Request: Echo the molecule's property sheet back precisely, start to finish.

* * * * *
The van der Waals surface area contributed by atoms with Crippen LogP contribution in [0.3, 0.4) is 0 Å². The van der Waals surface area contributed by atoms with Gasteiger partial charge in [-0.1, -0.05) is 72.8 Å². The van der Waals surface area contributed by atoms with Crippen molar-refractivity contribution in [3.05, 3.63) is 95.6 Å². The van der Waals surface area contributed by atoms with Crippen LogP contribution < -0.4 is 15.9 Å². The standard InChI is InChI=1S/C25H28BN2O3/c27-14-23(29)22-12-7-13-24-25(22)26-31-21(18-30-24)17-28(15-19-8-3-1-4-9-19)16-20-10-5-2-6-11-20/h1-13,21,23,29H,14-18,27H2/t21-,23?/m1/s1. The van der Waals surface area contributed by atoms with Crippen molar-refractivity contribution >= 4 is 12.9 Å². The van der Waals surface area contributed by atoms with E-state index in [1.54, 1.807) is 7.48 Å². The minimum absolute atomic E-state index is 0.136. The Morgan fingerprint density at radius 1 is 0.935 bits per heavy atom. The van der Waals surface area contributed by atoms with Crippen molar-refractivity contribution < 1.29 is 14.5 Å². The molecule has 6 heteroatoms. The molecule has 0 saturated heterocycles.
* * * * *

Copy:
The van der Waals surface area contributed by atoms with Crippen LogP contribution in [0.3, 0.4) is 0 Å². The van der Waals surface area contributed by atoms with Gasteiger partial charge in [-0.1, -0.05) is 72.8 Å². The van der Waals surface area contributed by atoms with Crippen molar-refractivity contribution in [3.05, 3.63) is 95.6 Å². The van der Waals surface area contributed by atoms with Crippen LogP contribution < -0.4 is 15.9 Å². The standard InChI is InChI=1S/C25H28BN2O3/c27-14-23(29)22-12-7-13-24-25(22)26-31-21(18-30-24)17-28(15-19-8-3-1-4-9-19)16-20-10-5-2-6-11-20/h1-13,21,23,29H,14-18,27H2/t21-,23?/m1/s1. The van der Waals surface area contributed by atoms with Crippen molar-refractivity contribution >= 4 is 12.9 Å². The van der Waals surface area contributed by atoms with E-state index in [1.54, 1.807) is 7.48 Å². The minimum absolute atomic E-state index is 0.136. The Morgan fingerprint density at radius 1 is 0.935 bits per heavy atom. The van der Waals surface area contributed by atoms with Crippen molar-refractivity contribution < 1.29 is 14.5 Å². The molecule has 6 heteroatoms. The molecule has 0 saturated heterocycles.